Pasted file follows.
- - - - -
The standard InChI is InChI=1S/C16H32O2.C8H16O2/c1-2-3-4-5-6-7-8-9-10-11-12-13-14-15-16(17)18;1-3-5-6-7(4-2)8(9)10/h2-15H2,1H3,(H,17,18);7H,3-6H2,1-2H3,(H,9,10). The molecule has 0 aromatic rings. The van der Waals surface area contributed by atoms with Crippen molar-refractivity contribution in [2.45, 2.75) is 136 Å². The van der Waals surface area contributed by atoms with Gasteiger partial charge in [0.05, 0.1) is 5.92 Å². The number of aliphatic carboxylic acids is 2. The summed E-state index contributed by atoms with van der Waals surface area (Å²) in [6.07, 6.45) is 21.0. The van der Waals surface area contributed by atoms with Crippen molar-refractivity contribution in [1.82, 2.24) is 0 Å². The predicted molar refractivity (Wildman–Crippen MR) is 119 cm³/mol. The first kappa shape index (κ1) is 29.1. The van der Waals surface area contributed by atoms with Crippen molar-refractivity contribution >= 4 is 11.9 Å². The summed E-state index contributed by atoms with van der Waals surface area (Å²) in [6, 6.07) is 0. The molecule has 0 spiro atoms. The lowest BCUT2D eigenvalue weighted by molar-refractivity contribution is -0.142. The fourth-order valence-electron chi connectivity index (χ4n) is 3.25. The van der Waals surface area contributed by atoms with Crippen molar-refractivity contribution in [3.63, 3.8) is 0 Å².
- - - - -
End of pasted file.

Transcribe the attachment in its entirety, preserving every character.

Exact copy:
The standard InChI is InChI=1S/C16H32O2.C8H16O2/c1-2-3-4-5-6-7-8-9-10-11-12-13-14-15-16(17)18;1-3-5-6-7(4-2)8(9)10/h2-15H2,1H3,(H,17,18);7H,3-6H2,1-2H3,(H,9,10). The molecule has 0 aromatic rings. The van der Waals surface area contributed by atoms with Crippen molar-refractivity contribution in [2.45, 2.75) is 136 Å². The van der Waals surface area contributed by atoms with Gasteiger partial charge in [0.05, 0.1) is 5.92 Å². The number of aliphatic carboxylic acids is 2. The summed E-state index contributed by atoms with van der Waals surface area (Å²) in [6.07, 6.45) is 21.0. The van der Waals surface area contributed by atoms with Crippen molar-refractivity contribution in [1.82, 2.24) is 0 Å². The predicted molar refractivity (Wildman–Crippen MR) is 119 cm³/mol. The first kappa shape index (κ1) is 29.1. The van der Waals surface area contributed by atoms with Crippen molar-refractivity contribution >= 4 is 11.9 Å². The summed E-state index contributed by atoms with van der Waals surface area (Å²) in [6, 6.07) is 0. The molecule has 0 spiro atoms. The lowest BCUT2D eigenvalue weighted by molar-refractivity contribution is -0.142. The fourth-order valence-electron chi connectivity index (χ4n) is 3.25. The van der Waals surface area contributed by atoms with Crippen molar-refractivity contribution in [3.63, 3.8) is 0 Å².